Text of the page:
So Sir Sidney Smith chartered a vessel from Lieutenant Hedoux, a Frenchman, in order to transport those officers and sailors in his possession on the promise that they would not bear arms against his Britannic Majesty. A Russian ship was obtained and an exception was obtained for me, as a prisoner of the Turks, and so I was granted a passport to return to the continent. On the day we were about to set sail we were informed that the French army had attempted six assaults against Acre and had six times been repelled. We could hear the bombardment all around us. We put in at Rhodes where there were a number of French prisoners, men who had fallen into Turkish hands following the battle of Aboukir, and all treated cruelly. I shall give one example, one which horrified me then and which still keeps me awake. Barbarians, you play with human life, tigers are more humane than you. Two unfortunate compatriots, seeing our ship come in, managed to slip from their leg irons, strip and jump into the sea. They swam to us and implored our help with outstretched arms. They placed all their hope in us. The Greek lieutenant of our ship had the boat launched and it collected them, only to take them back to the shoreline where their torturers and a cruel death awaited them. We were on a prison ship and we could do nothing to intervene to save French lives. But I can say no more, only that the English officer with us did what he could to help but was unsuccessful as the Turks were pitiless. We quit Rhodes and contrary winds kept us in the Greek islands for nine more days before we were once again sailing through the Mediterranean. Then a storm broke and raged for seven hours. The ship was taking on water and everyone onboard, animated by the same spirit of self-conservation, all that is except the Russians and Greeks who were hiding below decks, did what they could. The French officers, soldiers and sailors stepped forwards and, using their skill, and working together under the direction of Lieutenant Heroux, that calm and collected officer who was everywhere at once, saved the ship until the storm relented. We continued on to Syracuse where we spent three days taking on water and supplies. There we learned that the Sicilians had massacred the passengers of two ships coming from Alexandria at Augusta, 12 miles up the coast. There had been 300 killed, 200 of them French and among them Sussy of the commissariat. We then sailed on to Messina where we put into the port for 24 hours and from there we reached Marseille on 9 June 1799, and, once we were out of quarantine, I disembarked and was attached to the expeditionary force [to reinforce the troops in Egypt] being collected at Marseille.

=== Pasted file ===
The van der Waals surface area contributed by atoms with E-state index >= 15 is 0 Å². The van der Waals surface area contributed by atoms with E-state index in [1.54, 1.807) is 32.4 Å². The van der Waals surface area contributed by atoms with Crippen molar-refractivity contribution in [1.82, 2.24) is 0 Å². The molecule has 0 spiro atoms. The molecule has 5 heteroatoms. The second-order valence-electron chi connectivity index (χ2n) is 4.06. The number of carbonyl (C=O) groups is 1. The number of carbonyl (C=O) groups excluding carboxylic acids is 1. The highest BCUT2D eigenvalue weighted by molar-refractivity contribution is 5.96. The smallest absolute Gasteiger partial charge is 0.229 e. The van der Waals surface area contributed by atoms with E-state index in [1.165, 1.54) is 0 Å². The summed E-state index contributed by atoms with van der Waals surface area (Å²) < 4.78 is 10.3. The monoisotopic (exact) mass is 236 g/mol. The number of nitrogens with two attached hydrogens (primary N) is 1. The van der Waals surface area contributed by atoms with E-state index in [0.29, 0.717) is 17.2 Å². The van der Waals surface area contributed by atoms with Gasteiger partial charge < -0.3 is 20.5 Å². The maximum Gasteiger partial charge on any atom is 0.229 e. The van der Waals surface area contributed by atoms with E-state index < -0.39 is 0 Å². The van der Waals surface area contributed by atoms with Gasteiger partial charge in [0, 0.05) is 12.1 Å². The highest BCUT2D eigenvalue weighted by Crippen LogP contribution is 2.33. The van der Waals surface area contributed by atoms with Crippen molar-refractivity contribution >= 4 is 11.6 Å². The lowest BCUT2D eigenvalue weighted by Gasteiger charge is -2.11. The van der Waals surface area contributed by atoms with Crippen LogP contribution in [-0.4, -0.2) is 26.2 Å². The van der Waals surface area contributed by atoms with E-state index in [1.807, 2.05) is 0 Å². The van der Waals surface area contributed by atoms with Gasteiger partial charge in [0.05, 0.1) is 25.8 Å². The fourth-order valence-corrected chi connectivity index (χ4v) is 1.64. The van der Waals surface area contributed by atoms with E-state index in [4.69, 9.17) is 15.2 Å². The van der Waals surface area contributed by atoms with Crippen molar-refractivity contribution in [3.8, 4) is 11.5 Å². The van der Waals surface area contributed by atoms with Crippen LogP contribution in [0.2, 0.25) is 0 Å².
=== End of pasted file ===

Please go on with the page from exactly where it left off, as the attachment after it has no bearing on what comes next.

Note: Joseph Augustin Delesalle was born in what is now Belgium on 22 March 1773. He had volunteered for the 3rd Dragoons on 8 September 1793 and fought in Flanders, Italy and Switzerland before his regiment was sent to Egypt in 1798. He had only recently been promoted to officer (on 20 January) before being captured and taken to Acre. Following his return to France, he participated in campaigns in Austria, Prussia (where he was promoted to captain) and Poland, before being sent to Spain. On 23 November 1809 he received a wound to the knee that nearly crippled him, although he continued to serve until 1811. Then he retired from service, although he was active during the 100 Days as governor of Hesdin in northern France. He died at Lille on 17 July 1838.